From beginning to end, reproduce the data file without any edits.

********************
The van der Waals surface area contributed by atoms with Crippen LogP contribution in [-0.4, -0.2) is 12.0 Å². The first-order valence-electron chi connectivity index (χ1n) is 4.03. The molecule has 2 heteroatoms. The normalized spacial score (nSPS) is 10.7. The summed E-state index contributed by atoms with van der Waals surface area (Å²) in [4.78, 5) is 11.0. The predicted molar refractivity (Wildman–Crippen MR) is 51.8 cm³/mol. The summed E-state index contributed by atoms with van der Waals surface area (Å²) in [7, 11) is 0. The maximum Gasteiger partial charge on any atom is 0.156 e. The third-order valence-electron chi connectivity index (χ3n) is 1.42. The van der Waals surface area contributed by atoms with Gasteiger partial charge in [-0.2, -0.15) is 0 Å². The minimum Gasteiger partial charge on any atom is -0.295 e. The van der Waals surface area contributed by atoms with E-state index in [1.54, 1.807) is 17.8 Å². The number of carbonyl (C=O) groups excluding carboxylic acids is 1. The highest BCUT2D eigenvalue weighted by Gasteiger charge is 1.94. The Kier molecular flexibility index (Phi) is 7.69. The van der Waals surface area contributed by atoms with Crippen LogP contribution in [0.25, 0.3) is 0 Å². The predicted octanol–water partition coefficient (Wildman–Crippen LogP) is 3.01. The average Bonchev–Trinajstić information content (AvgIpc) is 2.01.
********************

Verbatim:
The van der Waals surface area contributed by atoms with Crippen LogP contribution in [-0.4, -0.2) is 12.0 Å². The first-order valence-electron chi connectivity index (χ1n) is 4.03. The molecule has 2 heteroatoms. The normalized spacial score (nSPS) is 10.7. The summed E-state index contributed by atoms with van der Waals surface area (Å²) in [4.78, 5) is 11.0. The predicted molar refractivity (Wildman–Crippen MR) is 51.8 cm³/mol. The summed E-state index contributed by atoms with van der Waals surface area (Å²) in [7, 11) is 0. The maximum Gasteiger partial charge on any atom is 0.156 e. The third-order valence-electron chi connectivity index (χ3n) is 1.42. The van der Waals surface area contributed by atoms with Gasteiger partial charge in [-0.2, -0.15) is 0 Å². The minimum Gasteiger partial charge on any atom is -0.295 e. The van der Waals surface area contributed by atoms with E-state index in [1.54, 1.807) is 17.8 Å². The number of carbonyl (C=O) groups excluding carboxylic acids is 1. The highest BCUT2D eigenvalue weighted by Gasteiger charge is 1.94. The Kier molecular flexibility index (Phi) is 7.69. The van der Waals surface area contributed by atoms with Crippen LogP contribution in [0.25, 0.3) is 0 Å². The predicted octanol–water partition coefficient (Wildman–Crippen LogP) is 3.01. The average Bonchev–Trinajstić information content (AvgIpc) is 2.01.